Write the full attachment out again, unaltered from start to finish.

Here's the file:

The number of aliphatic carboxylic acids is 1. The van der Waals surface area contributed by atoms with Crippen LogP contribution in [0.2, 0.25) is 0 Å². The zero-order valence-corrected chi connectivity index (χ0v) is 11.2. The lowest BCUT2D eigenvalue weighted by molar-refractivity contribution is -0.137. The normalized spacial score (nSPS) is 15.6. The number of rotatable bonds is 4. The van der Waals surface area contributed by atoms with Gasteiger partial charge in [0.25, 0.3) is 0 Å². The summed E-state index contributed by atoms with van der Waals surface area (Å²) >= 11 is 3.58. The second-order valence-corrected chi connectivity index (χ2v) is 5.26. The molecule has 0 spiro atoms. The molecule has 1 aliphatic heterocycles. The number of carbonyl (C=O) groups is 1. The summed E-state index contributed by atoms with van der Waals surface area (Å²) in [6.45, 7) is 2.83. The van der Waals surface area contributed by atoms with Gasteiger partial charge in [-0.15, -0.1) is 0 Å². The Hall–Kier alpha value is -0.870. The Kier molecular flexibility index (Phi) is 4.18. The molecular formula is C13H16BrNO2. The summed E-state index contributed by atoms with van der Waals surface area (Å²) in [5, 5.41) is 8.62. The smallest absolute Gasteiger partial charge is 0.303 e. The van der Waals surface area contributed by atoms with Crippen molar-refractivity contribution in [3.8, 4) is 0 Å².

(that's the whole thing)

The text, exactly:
The number of aliphatic carboxylic acids is 1. The van der Waals surface area contributed by atoms with Crippen LogP contribution in [0.2, 0.25) is 0 Å². The zero-order valence-corrected chi connectivity index (χ0v) is 11.2. The lowest BCUT2D eigenvalue weighted by molar-refractivity contribution is -0.137. The normalized spacial score (nSPS) is 15.6. The number of rotatable bonds is 4. The van der Waals surface area contributed by atoms with Gasteiger partial charge in [0.25, 0.3) is 0 Å². The summed E-state index contributed by atoms with van der Waals surface area (Å²) >= 11 is 3.58. The second-order valence-corrected chi connectivity index (χ2v) is 5.26. The molecule has 0 spiro atoms. The molecule has 1 aliphatic heterocycles. The number of carbonyl (C=O) groups is 1. The summed E-state index contributed by atoms with van der Waals surface area (Å²) in [6.45, 7) is 2.83. The van der Waals surface area contributed by atoms with Gasteiger partial charge in [-0.15, -0.1) is 0 Å². The Hall–Kier alpha value is -0.870. The Kier molecular flexibility index (Phi) is 4.18. The molecular formula is C13H16BrNO2. The summed E-state index contributed by atoms with van der Waals surface area (Å²) in [5, 5.41) is 8.62. The smallest absolute Gasteiger partial charge is 0.303 e. The van der Waals surface area contributed by atoms with Crippen molar-refractivity contribution in [3.8, 4) is 0 Å².